[ The Real McCoy Online Home ]                                                                                                                     March 13, 2009
Safety

Reconstruction work reveals 
details of traffic accidents

By Rob Schuette, The Real McCoy Staff

The Wisconsin State Patrol Technical Reconstruction Unit (TRU) offers support to law enforcement agencies investigating traffic accidents around the state. As the agency’s training institution, the Wisconsin State Patrol Academy at Fort McCoy often hosts the training, which is open to law enforcement agencies from throughout the state.

Photo: A damaged headlamp gives information to personnel attempting to reconstruct an accident scenario. (Contributed Photo)
A damaged headlamp gives information to personnel attempting to reconstruct an accident scenario. (Contributed Photo)

Sgt. Duane Meyers, the Wisconsin State Patrol supervisor of the TRU, said TRU personnel dedicate most of their time to reconstructing crashes and are recognized as the experts in the field.

The service provides a fair, impartial depiction of what happened during a traffic accident and potentially helps save the state a lot of money in litigation costs, he said.

"We investigate crashes and document and preserve evidence," Meyers said. "We can provide expert testimony at a trial and reconstruct an accident scene to help determine how an incident occurred."

Unit personnel can determine such factors as how fast a vehicle was going, where the vehicle was coming from, if brakes were used, etc., he said.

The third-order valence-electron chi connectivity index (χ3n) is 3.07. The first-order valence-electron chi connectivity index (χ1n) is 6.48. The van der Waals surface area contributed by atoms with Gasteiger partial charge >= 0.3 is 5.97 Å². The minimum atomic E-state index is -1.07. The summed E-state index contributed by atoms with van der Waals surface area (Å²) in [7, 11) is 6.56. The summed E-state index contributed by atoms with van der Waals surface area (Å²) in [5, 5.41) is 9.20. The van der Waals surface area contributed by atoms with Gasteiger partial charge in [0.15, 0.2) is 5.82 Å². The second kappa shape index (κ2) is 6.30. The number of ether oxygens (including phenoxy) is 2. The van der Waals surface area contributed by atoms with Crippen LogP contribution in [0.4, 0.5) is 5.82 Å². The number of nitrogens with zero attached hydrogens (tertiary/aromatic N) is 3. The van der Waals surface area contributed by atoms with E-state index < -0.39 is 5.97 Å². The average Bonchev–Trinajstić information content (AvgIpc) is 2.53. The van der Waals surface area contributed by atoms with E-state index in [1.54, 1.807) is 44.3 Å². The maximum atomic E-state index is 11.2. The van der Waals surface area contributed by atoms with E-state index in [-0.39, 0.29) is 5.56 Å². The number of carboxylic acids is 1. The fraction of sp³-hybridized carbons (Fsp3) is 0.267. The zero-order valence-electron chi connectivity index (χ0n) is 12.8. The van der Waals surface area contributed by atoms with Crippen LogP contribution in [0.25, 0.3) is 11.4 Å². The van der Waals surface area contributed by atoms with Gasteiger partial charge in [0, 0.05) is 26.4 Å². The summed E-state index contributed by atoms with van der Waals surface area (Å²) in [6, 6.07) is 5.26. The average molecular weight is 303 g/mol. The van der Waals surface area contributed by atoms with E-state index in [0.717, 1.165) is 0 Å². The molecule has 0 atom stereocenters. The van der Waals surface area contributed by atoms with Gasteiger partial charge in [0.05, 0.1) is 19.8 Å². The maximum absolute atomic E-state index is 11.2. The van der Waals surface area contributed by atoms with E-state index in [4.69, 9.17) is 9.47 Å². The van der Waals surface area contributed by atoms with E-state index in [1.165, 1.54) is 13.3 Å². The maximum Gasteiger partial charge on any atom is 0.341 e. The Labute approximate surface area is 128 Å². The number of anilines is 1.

Other contributing factors may include drinking, speeding, inattentive driving because of cell phone use, etc.

Reconstruction is a scientific process that uses physics to solve a problem, he said. The tools of the investigation include scaled drawings or three-dimensional computer-program modeling, and using forensic mapping strategies and tactics.

Results of the investigation are used to prioritize funding, he said.

The first priority is to help determine accountability for accidents.

"It can help us determine why you have a high incidence of crashes in certain areas," Meyers said. "We can funnel federal monies to agencies to help fix these problems."

The second priority is to help reduce court costs, especially in cases that may lead to civil litigation or criminal prosecution.

"Without us, each side would have to put forth its own theory of what happened," he said. "The truth might never be known."

TRU personnel can act as expert witnesses to help establish accountability. Meyers said if this is known participants and their insurance companies are more inclined to settle matters quicker.

This can cut down costs for seating jurors, paying court employees, etc., he said.

Quick resolutions of cases can save taxpayer dollars.

The TRU also brings uniform procedures, training and equipment to an investigation to produce a professional product.

"Community members also win because they know motorists will be held accountable," he said. "This makes it more likely that drivers will face consequences for their actions, such as drunk driving, and are less likely to get away with an incident."

Meyers is certified by the Wisconsin Department of Justice, Training and Standards Bureau. He teaches crash-related programs at the Wisconsin State Patrol Academy, area technical colleges and other educational facilities in the Midwest to other State Patrol personnel and other law enforcement personnel involved in accident reconstruction.

 

 

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